• Gore Vidal wrote this novel in 1962. Compared to other works in this list, you might think this one missplaced. It is fiction. But it is an historical novel based on all the readings Vidal did to understand his subject. In my personal reading of this novel, I highlighted 95 passages, that included 32 “general insights,” 4 major questions, 17 sections of relevance to the theme of this website, 17 passages the gave me insight into my personal challenges, and 25 citations of persons or virtues or belief systems that I wanted to look up to check on Vidal’s presentation of them. So despite it being historical fiction of events 1,600 years ago, it said much of relevance to me and to this current separation of the secular and sacred. [73F/W’13]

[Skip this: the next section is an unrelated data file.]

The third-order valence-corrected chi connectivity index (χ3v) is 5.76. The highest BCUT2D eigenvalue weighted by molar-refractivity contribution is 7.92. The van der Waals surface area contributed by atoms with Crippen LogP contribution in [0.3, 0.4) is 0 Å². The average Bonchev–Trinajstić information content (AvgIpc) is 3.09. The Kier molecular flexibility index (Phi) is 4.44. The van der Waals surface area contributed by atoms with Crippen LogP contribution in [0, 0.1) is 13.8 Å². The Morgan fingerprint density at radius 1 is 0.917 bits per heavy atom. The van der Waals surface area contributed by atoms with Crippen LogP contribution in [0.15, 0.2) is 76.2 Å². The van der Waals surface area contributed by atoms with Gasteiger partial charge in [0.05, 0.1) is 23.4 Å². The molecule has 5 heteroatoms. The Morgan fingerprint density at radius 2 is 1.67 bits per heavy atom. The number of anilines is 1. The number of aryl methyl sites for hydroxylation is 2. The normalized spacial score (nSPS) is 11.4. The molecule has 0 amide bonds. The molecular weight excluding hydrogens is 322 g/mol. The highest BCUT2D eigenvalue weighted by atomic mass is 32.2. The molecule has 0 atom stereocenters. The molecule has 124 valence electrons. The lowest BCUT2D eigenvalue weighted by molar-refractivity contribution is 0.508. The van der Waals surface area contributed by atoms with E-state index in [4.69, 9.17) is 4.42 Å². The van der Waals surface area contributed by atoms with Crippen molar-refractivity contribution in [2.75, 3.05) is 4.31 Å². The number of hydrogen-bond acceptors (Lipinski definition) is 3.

• The influential position, intellectual talents, honesty or simplicity of spirit, and asceticism of the protagonist in this novel makes it relevant to this list. Julian was the last Roman Emperor of the Constantinian Dynasty. He was called “the apostate” because he tried to undo all that his uncle, Constantine the Great (St. Constantine in the Eastern Orthodox Church) had accomplished to make the relatively newly formed Christianity the main religion of the Roman Empire instead of being persecuted as it was by his predecessors. But unlike Constantine, his nephew Julian was highly critical of the hierarchy of the christian church of his times in a way that sounds much like what Jesus of Nazareth might have said to rebuke those supposed followers in that day merely 400 years after Christ. That criticism is incredibly and eerily similar to the criticism of the current Roman Catholic Church hierarchy by Pope Francis and some of the faithful. [74F/W’13]

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